of all is at stake in this "together"? There is even the possibility that we might catch sight of the belonging together of man and Being, though only from afar, already in the traditional definitions of their essence. How so?

Man obviously is a being. As such he belongs to the totality of Being—just like the stone, the tree, or the eagle. To "belong" here still means to be in the order of Being. But man's distinctive feature lies in this, that he, as the being who thinks, is open to Being, face to face with Being; thus man remains referred to Being and so answers to it. Man is essentially this relationship of responding to Being, and he is only this. This "only" does not mean a limitation, but rather an excess. A belonging to Being prevails within man, a belonging which listens to Being because it is appropriated to Being. And Being? Let us think of Being according to its original meaning, as presence. Being is present to man neither incidentally nor only on rare occasions. Being is present and abides only as it concerns man through the claim it makes on him. For it is man, open toward Being, who alone lets Being arrive as presence. Such becoming present needs the openness of a clearing, and by this need remains appropriated to human being. This does not at all mean that Being is posited first and only by man. On the contrary, the following becomes clear:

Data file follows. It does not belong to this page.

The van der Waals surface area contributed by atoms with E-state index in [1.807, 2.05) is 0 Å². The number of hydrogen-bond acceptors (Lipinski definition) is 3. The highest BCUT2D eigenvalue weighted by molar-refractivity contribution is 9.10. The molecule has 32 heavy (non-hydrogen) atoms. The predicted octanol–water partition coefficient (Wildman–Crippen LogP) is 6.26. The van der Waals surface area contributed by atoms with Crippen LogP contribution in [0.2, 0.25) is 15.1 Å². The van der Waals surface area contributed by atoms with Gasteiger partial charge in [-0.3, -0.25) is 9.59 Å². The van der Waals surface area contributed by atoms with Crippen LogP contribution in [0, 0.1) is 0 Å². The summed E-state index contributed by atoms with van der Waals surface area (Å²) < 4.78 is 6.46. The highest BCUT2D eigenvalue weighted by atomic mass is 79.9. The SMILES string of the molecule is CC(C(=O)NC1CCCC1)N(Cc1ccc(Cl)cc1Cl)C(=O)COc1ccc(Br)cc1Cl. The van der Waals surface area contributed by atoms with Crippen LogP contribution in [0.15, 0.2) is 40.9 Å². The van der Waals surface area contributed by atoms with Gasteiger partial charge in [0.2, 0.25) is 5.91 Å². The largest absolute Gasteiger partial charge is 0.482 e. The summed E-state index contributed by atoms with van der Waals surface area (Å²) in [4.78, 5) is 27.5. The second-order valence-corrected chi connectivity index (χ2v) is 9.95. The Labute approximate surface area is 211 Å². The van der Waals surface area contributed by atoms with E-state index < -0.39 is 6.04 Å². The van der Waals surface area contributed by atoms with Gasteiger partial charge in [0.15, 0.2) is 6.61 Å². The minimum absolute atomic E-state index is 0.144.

Man and Being are appropriated to each other. They belong to